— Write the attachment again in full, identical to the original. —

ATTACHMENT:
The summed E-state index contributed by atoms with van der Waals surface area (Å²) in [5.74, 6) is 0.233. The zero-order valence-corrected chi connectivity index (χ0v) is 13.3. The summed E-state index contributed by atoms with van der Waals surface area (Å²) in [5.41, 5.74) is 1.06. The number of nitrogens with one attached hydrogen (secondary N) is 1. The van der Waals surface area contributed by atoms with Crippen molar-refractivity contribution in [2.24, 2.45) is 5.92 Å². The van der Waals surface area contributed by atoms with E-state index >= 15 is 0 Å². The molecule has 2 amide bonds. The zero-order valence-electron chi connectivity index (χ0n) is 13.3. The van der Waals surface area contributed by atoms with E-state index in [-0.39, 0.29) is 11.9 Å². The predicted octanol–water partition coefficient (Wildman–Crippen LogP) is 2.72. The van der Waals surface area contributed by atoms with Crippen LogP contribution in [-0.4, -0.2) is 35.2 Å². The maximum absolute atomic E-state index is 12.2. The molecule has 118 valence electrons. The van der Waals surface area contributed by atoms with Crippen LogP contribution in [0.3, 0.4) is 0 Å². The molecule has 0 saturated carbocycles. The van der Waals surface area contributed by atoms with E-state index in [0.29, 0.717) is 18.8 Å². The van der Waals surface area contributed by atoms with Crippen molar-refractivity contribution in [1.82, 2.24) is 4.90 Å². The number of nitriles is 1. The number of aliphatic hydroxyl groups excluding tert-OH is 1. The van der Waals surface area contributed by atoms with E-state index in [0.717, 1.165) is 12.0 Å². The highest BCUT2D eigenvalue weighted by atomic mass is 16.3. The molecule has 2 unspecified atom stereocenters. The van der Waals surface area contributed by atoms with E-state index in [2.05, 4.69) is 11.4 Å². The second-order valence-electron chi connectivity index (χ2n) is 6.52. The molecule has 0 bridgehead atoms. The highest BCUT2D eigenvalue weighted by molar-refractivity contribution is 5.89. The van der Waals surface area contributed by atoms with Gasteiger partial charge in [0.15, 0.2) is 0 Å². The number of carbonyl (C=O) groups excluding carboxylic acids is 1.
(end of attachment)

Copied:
The summed E-state index contributed by atoms with van der Waals surface area (Å²) in [5.74, 6) is 0.233. The zero-order valence-corrected chi connectivity index (χ0v) is 13.3. The summed E-state index contributed by atoms with van der Waals surface area (Å²) in [5.41, 5.74) is 1.06. The number of nitrogens with one attached hydrogen (secondary N) is 1. The van der Waals surface area contributed by atoms with Crippen molar-refractivity contribution in [2.24, 2.45) is 5.92 Å². The van der Waals surface area contributed by atoms with E-state index >= 15 is 0 Å². The molecule has 2 amide bonds. The zero-order valence-electron chi connectivity index (χ0n) is 13.3. The van der Waals surface area contributed by atoms with E-state index in [-0.39, 0.29) is 11.9 Å². The predicted octanol–water partition coefficient (Wildman–Crippen LogP) is 2.72. The van der Waals surface area contributed by atoms with Crippen LogP contribution in [-0.4, -0.2) is 35.2 Å². The maximum absolute atomic E-state index is 12.2. The molecule has 118 valence electrons. The van der Waals surface area contributed by atoms with Crippen LogP contribution in [0.3, 0.4) is 0 Å². The molecule has 0 saturated carbocycles. The van der Waals surface area contributed by atoms with E-state index in [0.29, 0.717) is 18.8 Å². The van der Waals surface area contributed by atoms with Crippen molar-refractivity contribution in [1.82, 2.24) is 4.90 Å². The number of nitriles is 1. The number of aliphatic hydroxyl groups excluding tert-OH is 1. The van der Waals surface area contributed by atoms with E-state index in [0.717, 1.165) is 12.0 Å². The highest BCUT2D eigenvalue weighted by atomic mass is 16.3. The molecule has 2 unspecified atom stereocenters. The van der Waals surface area contributed by atoms with E-state index in [2.05, 4.69) is 11.4 Å². The second-order valence-electron chi connectivity index (χ2n) is 6.52. The molecule has 0 bridgehead atoms. The highest BCUT2D eigenvalue weighted by molar-refractivity contribution is 5.89. The van der Waals surface area contributed by atoms with Gasteiger partial charge in [0.15, 0.2) is 0 Å². The number of carbonyl (C=O) groups excluding carboxylic acids is 1.